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When Probate Makes Sense: Three Reasons You May Want Your Estate To Go Through The Probate Process

After an individual dies, some estates must go through a court-monitored process that distributes assets to the rightful heirs; this process is known as probate. An estate may need to go through the probate process even if you have a will, depending on the size and complexity.

Probate has received a negative reputation over the years for being an expensive, time-consuming way to distribute one's assets to heirs and benefactors. However, in some situations, it can be beneficial for an estate to go through the probate process. Check out a few reasons you may want probate to be used to distribute your assets.

1. You Don't Want To or Cannot Pay the Costs To Create a Will and Other Legal Documents

There are costs associated creating documents and setting up accounts that are intended to ensure your assets go where you want them to upon your death. If you are short on cash, you can bypass this process and instead let the probate process distribute your estate.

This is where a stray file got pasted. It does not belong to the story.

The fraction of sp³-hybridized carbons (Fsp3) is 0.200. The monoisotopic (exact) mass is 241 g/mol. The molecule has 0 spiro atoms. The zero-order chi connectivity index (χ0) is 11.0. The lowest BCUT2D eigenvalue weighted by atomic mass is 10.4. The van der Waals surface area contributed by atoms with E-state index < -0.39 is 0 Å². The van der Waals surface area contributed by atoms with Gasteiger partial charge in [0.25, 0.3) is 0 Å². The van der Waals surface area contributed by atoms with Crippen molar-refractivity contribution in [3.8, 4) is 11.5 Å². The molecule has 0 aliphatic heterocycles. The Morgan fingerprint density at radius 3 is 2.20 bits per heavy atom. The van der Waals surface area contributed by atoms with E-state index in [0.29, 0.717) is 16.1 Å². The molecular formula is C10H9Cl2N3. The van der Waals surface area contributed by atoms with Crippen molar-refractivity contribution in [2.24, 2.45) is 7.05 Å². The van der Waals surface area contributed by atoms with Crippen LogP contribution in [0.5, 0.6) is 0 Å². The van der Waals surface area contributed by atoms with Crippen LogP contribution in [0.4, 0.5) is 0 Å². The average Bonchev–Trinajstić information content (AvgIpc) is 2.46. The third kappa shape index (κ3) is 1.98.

You can expect the probate process to cost money; the exact cost depends on the size of the estate and the state where you live. Instead of requiring you to pay, the funds will come from your heirs' inheritance.

The probate process follows a set of established guidelines when determining who gets what; as long as you find these guidelines acceptable, it is perfectly fine to let probate handle your final affairs. Some people find the thought of making final arrangements for their assets depressing.

2. You Prefer That Your Estate Be Handled Publicly

Though some individuals prefer to keep their estates private, others want the settlement of their estates to be public. Estates that are settled via probate are a matter of public record. If you want anyone to be able to see who you left your assets to, letting your estate go through probate is one way to accomplish this goal.

3. Your State May Have a Simplified Probate Procedure That is More Affordable Than Other Estate Planning Alternatives

Many states have a simplified probate process for small estates or those that only contain certain types of assets. This simplified probate process is usually much cheaper than regular probate. In fact, some individuals find that simplified probate is cheaper than the cost to create a will or set up a living revocable trust.

An attorney who specializes in the probate process and setting up inheritance documents can help you make an informed decision as to which alternative is the most cost effective for your situation.